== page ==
Heraclius was widely regarded as not as bad as Phocas, praise faint enough to have anyone rolling over in his grave. Heraclius reduced the corruption that took hold under Phocas, and re-established the practice of having officials who were not members of his immediate family. He is noted for recapturing vast territory in the East from the Persians, almost as fast as he gave up other vast territory to the Muslims.
Recovering the eastern provinces, however, led to renewed debate on the true nature of Christ. The easterners were Monophysites, who rejected the Council of Chalcedon. Heraclius tried to put forward a compromise called Monothelitism (Monotheism Lite), but both the "Tastes great!" and "Less filling!" factions viewed Heraclius as a heretic; also a bad leader for not coming down squarely on the right side of the fence. Later, though, this debate lost its significance, as province after province was finally lost to the Muslims. Heraclius is unique among emperors to have a cameo appearance in Muslim literature, in several passages apparently trying to say positive things about Muhammad and nothing at all about Heraclius.
An important legacy of Heraclius was to change the official language from Latin to Greek in 620. The thinking here is that the people cannot be as disgusted with official decrees if they cannot understand them. Emperors also relished the need to hire translators. Later historians would say this was the real end of the Roman Empire, as an empire can hardly be Roman if it does not speak Latin, or at least have toga parties.
Heraclius was also credited with creating the Office of the Comptroller. Other offices just got a few name changes. Emperors were now also known as 'Basileus,' taking after Heraclius's herb garden.
Heraclius had two children by Eudokia; also four by his niece Martina, to the disapproval of most everyone in Constantinople including the Church. Two of those had "something not right," seen by many as divine punishment for the second marriage, long before biology would come forward with the more genteel excuse of double-copies of chromosomes. Four more died in infancy, which is to have something really not right.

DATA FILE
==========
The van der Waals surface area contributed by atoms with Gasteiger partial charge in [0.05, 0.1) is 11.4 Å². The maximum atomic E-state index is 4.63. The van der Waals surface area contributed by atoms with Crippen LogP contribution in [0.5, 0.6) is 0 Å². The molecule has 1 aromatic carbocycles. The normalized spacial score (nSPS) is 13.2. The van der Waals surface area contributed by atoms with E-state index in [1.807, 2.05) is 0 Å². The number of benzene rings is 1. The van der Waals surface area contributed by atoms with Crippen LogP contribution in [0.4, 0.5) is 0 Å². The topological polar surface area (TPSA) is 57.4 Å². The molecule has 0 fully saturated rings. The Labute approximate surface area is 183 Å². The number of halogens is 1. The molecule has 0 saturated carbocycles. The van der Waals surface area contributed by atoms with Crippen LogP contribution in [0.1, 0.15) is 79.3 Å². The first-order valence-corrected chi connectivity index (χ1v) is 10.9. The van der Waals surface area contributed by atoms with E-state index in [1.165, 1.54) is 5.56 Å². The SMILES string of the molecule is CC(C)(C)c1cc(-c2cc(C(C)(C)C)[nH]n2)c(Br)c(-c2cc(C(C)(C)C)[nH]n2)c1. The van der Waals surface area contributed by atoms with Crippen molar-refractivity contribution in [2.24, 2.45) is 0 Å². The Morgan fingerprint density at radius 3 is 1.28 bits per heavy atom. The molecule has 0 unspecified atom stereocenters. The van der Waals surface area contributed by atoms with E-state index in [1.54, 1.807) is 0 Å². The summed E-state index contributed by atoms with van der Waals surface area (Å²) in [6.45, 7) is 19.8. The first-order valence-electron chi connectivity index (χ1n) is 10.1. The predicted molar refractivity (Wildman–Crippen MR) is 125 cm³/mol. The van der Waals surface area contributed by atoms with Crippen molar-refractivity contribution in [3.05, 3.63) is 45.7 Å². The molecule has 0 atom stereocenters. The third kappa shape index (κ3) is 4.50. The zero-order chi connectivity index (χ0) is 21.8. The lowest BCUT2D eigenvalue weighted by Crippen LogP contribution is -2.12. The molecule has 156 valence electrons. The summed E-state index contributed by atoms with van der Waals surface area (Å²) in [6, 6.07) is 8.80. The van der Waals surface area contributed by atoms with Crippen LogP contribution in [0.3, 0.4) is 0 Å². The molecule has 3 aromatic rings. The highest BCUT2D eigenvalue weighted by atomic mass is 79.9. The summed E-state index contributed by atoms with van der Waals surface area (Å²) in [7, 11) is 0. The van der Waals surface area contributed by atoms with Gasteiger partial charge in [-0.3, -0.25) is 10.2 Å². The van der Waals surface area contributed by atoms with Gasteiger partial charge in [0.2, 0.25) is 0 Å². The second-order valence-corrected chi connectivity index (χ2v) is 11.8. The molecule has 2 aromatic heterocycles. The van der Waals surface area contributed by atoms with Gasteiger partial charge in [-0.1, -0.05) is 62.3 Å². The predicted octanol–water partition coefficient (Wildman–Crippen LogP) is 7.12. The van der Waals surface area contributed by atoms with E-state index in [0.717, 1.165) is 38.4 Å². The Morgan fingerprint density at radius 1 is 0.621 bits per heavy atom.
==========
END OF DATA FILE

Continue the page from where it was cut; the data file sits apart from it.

His eldest son was Heraclius Constantine, proclaimed co-emperor three years after the marriage of Heraclius and Eudokia, as he showed command potential even in the high-chair. Eventually, H.C. was able to sit on the throne and pop pimples as Heraclius was in Persia trying to get things nailed back down.
The next most likely successor was his first son by Martina, named Constantine Heraclius to avoid confusion (except among the dyslexic). It became evident that Martina was actively lobbying for her own son to succeed Heraclius. However, Heraclius's will split it down the middle, naming both of them emperors and directing them not only to govern with Martina as empress but for Eudokia's boy to regard Martina as his mother. That is how you spell pussy-whipped.
Heraclius is notable, in his era, for actually being succeeded by his next-of-kin, and with his death not the result of the removal of his head.
Constantine III and Heraklonas